Water Bioenergy

Water in Bioenergy
Agroecosystems Workshop

June 12 & 13, 2012
Gleacher Center, Chicago, IL

Introduction

The Energy Biosciences Institute (EBI) is a research and development organization that harnesses advanced knowledge in biology, the physical sciences, engineering, and environmental and social sciences to devise viable solutions to global energy challenges and reduce the impact of fossil fuels to global warming. As the world’s first research institution solely dedicated to the new field of energy bioscience, the EBI is proud to be the sole sponsor of the Water in Bioenergy Agroecosystems Workshop.

Water footprints are becoming a widely used tool for assessing the sustainability of land use practices despite the limited data sources, error analyses, and high uncertainty. To preempt the use of analyses with high uncertainty for water policy, there is a need to articulate the consensus view of experts in the field on data quality, model uncertainty, and gaps in knowledge. Join us to delve deeply with a group of water experts into the uncertainty surrounding estimates of water usage associated with biomass production.

Agenda

Day 1 - June 12, 2012

9:00 Welcome
Sarah Davis, U of Illinois

Session 1: Approaches to Assessing Water Balances of Terrestrial Vegetation

This session will address the methodologies used to estimate plant water use and plant-mediated feedbacks to climate variables that determine water availability.

9:30 Plant and field based measurement
Carl Bernacchi, U of Illinois
9:50

Watershed measurement 
Jim Vose, US Forest Service

10:10 Remote sensing
Brian Hornbuckle, Iowa ST.
10:30 Break
10:45

Ecosystem modeling
Sarah Davis, U of Illinois

11:05

Land-Atmosphere modeling
Ian Baker, Colorado State

11:25 Discussion
12:00 Lunch
12:30 Keynote Address
Evan DeLucia, U of Illinois

Session 2: Water Dynamics in Temperate Rainfed Agriculture

This session will address the quality of data and models for predicting water processes in temperate rainfed agricultural regions at multiple spatial scales. Speakers will highlight plant/ecosystem/regional limitations that relate to water and the water-related management issues that may arise as climate change progresses in the future.

13:30 Plant scale
Andrew Leakey, U of Illinois
13:50 Ecosystem scale
Andrew Suyker, U of Nebraska
14:10 Regional scale
Andy VanLoocke, U of Illinois
14:30 Climate feedbacks
Matei Georgescu, Arizona ST.
14:50 Discussion

Session 3: Water dynamics in dryland agriculture

This session will address the quality of data and models for predicting water processes in arid agricultural systems at multiple spatial scales. Speakers will highlight plant/ecosystem/regional limitations that relate to water and the water-related management issues that may arise as climate change progresses in the future.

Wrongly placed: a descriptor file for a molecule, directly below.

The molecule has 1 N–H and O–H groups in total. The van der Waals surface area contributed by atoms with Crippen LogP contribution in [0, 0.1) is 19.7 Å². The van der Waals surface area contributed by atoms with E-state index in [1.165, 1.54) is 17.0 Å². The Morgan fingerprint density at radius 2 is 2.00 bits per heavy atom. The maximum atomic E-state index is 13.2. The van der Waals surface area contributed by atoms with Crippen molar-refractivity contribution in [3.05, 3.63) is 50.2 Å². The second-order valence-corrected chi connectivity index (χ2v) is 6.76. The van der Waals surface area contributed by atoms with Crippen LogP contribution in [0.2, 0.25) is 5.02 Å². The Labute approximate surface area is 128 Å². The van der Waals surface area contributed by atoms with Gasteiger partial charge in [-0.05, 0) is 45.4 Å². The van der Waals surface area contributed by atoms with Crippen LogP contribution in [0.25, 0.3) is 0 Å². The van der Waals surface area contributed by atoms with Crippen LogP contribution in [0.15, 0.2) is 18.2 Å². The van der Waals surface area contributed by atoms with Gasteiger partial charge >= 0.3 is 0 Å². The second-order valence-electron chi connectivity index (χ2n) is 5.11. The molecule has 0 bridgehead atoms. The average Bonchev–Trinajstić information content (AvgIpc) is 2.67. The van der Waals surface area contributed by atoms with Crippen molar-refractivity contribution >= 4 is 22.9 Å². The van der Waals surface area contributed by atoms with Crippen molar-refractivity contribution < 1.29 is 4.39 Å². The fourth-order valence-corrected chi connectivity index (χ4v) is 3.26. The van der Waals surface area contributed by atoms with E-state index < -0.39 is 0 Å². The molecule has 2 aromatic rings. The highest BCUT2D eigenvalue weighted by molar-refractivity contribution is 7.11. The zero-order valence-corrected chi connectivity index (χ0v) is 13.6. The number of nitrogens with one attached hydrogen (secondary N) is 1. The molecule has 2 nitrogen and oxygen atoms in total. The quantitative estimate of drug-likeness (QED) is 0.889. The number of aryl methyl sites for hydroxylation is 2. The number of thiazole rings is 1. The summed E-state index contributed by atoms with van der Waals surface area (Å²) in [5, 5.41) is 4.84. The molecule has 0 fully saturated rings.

15:00 Plant scale
Michael Salvucci, USDA-ARS
15:20 Regional scale
Bridget Scanlon, U of Texas
15:40 Climate feedbacks
Steve Nesbitt, U of Illinois
16:00 Discussion
16:20 Water Policy: A context for data needs
Jody Endres, U of Illinois
16:40 Workshop Focus Happy Hour
Focus groups: (1) Water measurement at the plant scale, (2) Water measurement at the ecosystem scale, (3) Regional and global monitoring of water dynamics, (4) Modeling limitations
19:00 Adjourn

Day 2 - June 13, 2012

9:00 Brief review of highlights from focus groups
9:30 Industry perspective on water for bioenergy production
Alistair Wyness, BP

Session 4: Water dynamics in the subtropical/tropical agriculture

This session will address the quality of data and models for predicting water processes in arid agricultural systems at multiple spatial scales. Speakers will highlight plant/ecosystem/regional limitations that relate to water and the water-related management issues that may arise as climate change progresses in the future.

9:50 Plant scale
John Cushman, U of Nevada
10:10

Ecosystem scale
Humberto Rocha, U of Sao Paolo

10:30 Climate feedbacks
Justin Bagley, U of Illinois
10:50 Discussion
  Break
Discussion Session
11:30 Focus group discussion
Reports from focus groups (5 minutes each)
12:30 Working Lunch
Focus groups discussions
13:30

Wrap up Group Discussion

What do we know we don’t know?
What do we still need to measure?
Can we make any generalizations about water demands for bioenergy?

Plan writing projects

14:30 End

Expected Outcomes:
The workshop will provide a platform for (1) organizing existing information on water dynamics that are important in bioenergy production and (2) identifying key research questions that must be addressed to assess the impact of bioenergy on water availability and quality. We expect to produce a summary document that can provide direction for EBI researchers. In addition, we hope to initiate collaborative projects during the workshop that will lead to publications for a broad scientific and/or policy audience that is interested in bioenergy water issues.